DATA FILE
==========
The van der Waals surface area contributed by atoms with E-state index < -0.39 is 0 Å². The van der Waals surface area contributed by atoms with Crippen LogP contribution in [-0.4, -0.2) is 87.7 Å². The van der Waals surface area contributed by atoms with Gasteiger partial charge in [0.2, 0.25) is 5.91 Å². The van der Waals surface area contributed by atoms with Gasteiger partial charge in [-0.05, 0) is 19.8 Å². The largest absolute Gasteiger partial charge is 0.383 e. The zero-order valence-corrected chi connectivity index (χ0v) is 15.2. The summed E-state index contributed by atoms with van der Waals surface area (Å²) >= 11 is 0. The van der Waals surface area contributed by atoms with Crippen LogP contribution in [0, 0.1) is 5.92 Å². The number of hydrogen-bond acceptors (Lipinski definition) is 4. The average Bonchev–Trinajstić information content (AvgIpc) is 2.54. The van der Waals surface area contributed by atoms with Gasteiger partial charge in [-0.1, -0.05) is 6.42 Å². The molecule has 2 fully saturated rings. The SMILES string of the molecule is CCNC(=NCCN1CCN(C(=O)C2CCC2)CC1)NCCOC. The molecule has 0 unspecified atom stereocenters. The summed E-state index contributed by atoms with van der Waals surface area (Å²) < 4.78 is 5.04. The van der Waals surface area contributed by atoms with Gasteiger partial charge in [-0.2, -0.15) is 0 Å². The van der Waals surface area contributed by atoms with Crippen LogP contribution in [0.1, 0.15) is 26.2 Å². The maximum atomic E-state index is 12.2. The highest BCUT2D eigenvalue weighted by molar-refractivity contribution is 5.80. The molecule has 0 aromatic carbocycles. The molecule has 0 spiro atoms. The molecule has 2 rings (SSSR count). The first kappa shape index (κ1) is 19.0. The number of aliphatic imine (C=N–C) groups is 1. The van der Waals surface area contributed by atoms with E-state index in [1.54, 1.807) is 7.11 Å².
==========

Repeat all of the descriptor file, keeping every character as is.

The van der Waals surface area contributed by atoms with E-state index < -0.39 is 0 Å². The van der Waals surface area contributed by atoms with Crippen LogP contribution in [-0.4, -0.2) is 87.7 Å². The van der Waals surface area contributed by atoms with Gasteiger partial charge in [0.2, 0.25) is 5.91 Å². The van der Waals surface area contributed by atoms with Gasteiger partial charge in [-0.05, 0) is 19.8 Å². The largest absolute Gasteiger partial charge is 0.383 e. The zero-order valence-corrected chi connectivity index (χ0v) is 15.2. The summed E-state index contributed by atoms with van der Waals surface area (Å²) >= 11 is 0. The van der Waals surface area contributed by atoms with Crippen LogP contribution in [0, 0.1) is 5.92 Å². The number of hydrogen-bond acceptors (Lipinski definition) is 4. The average Bonchev–Trinajstić information content (AvgIpc) is 2.54. The van der Waals surface area contributed by atoms with Gasteiger partial charge in [-0.1, -0.05) is 6.42 Å². The molecule has 2 fully saturated rings. The SMILES string of the molecule is CCNC(=NCCN1CCN(C(=O)C2CCC2)CC1)NCCOC. The molecule has 0 unspecified atom stereocenters. The summed E-state index contributed by atoms with van der Waals surface area (Å²) < 4.78 is 5.04. The van der Waals surface area contributed by atoms with Gasteiger partial charge in [-0.2, -0.15) is 0 Å². The van der Waals surface area contributed by atoms with Crippen LogP contribution in [0.1, 0.15) is 26.2 Å². The maximum atomic E-state index is 12.2. The highest BCUT2D eigenvalue weighted by molar-refractivity contribution is 5.80. The molecule has 0 aromatic carbocycles. The molecule has 0 spiro atoms. The molecule has 2 rings (SSSR count). The first kappa shape index (κ1) is 19.0. The number of aliphatic imine (C=N–C) groups is 1. The van der Waals surface area contributed by atoms with E-state index in [1.54, 1.807) is 7.11 Å².